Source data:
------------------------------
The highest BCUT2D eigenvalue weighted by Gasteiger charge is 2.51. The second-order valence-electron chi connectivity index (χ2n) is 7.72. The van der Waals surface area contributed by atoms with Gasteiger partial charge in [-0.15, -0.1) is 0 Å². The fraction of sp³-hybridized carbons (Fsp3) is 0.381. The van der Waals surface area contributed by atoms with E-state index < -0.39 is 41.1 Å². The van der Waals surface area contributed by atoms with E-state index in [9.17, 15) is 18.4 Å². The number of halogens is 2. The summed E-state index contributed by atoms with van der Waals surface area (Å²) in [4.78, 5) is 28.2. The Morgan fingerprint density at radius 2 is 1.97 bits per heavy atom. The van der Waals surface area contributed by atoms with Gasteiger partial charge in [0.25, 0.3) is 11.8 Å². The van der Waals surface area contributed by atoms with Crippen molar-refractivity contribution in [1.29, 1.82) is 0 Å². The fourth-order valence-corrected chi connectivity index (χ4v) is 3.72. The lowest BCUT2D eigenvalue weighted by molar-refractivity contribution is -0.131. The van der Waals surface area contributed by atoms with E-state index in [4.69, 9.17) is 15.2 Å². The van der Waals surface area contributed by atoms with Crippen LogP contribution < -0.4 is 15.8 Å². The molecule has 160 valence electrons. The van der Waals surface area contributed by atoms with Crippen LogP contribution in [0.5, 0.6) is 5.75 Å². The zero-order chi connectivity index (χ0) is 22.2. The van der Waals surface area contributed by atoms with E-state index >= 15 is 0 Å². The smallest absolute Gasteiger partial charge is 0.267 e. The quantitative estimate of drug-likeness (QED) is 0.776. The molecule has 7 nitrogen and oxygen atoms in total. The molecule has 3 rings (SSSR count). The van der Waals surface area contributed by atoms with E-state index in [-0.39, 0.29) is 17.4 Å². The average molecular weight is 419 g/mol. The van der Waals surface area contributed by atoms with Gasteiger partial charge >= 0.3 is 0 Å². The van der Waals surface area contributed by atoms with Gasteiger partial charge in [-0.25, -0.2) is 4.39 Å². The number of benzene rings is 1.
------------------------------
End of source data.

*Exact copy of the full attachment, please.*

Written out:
The highest BCUT2D eigenvalue weighted by Gasteiger charge is 2.51. The second-order valence-electron chi connectivity index (χ2n) is 7.72. The van der Waals surface area contributed by atoms with Gasteiger partial charge in [-0.15, -0.1) is 0 Å². The fraction of sp³-hybridized carbons (Fsp3) is 0.381. The van der Waals surface area contributed by atoms with E-state index < -0.39 is 41.1 Å². The van der Waals surface area contributed by atoms with E-state index in [9.17, 15) is 18.4 Å². The number of halogens is 2. The summed E-state index contributed by atoms with van der Waals surface area (Å²) in [4.78, 5) is 28.2. The Morgan fingerprint density at radius 2 is 1.97 bits per heavy atom. The van der Waals surface area contributed by atoms with Gasteiger partial charge in [0.25, 0.3) is 11.8 Å². The van der Waals surface area contributed by atoms with Crippen molar-refractivity contribution in [1.29, 1.82) is 0 Å². The fourth-order valence-corrected chi connectivity index (χ4v) is 3.72. The lowest BCUT2D eigenvalue weighted by molar-refractivity contribution is -0.131. The van der Waals surface area contributed by atoms with E-state index in [4.69, 9.17) is 15.2 Å². The van der Waals surface area contributed by atoms with Crippen LogP contribution < -0.4 is 15.8 Å². The molecule has 160 valence electrons. The van der Waals surface area contributed by atoms with Crippen LogP contribution in [0.5, 0.6) is 5.75 Å². The zero-order chi connectivity index (χ0) is 22.2. The van der Waals surface area contributed by atoms with E-state index >= 15 is 0 Å². The smallest absolute Gasteiger partial charge is 0.267 e. The quantitative estimate of drug-likeness (QED) is 0.776. The molecule has 7 nitrogen and oxygen atoms in total. The molecule has 3 rings (SSSR count). The van der Waals surface area contributed by atoms with E-state index in [-0.39, 0.29) is 17.4 Å². The average molecular weight is 419 g/mol. The van der Waals surface area contributed by atoms with Gasteiger partial charge >= 0.3 is 0 Å². The van der Waals surface area contributed by atoms with Gasteiger partial charge in [-0.25, -0.2) is 4.39 Å². The number of benzene rings is 1.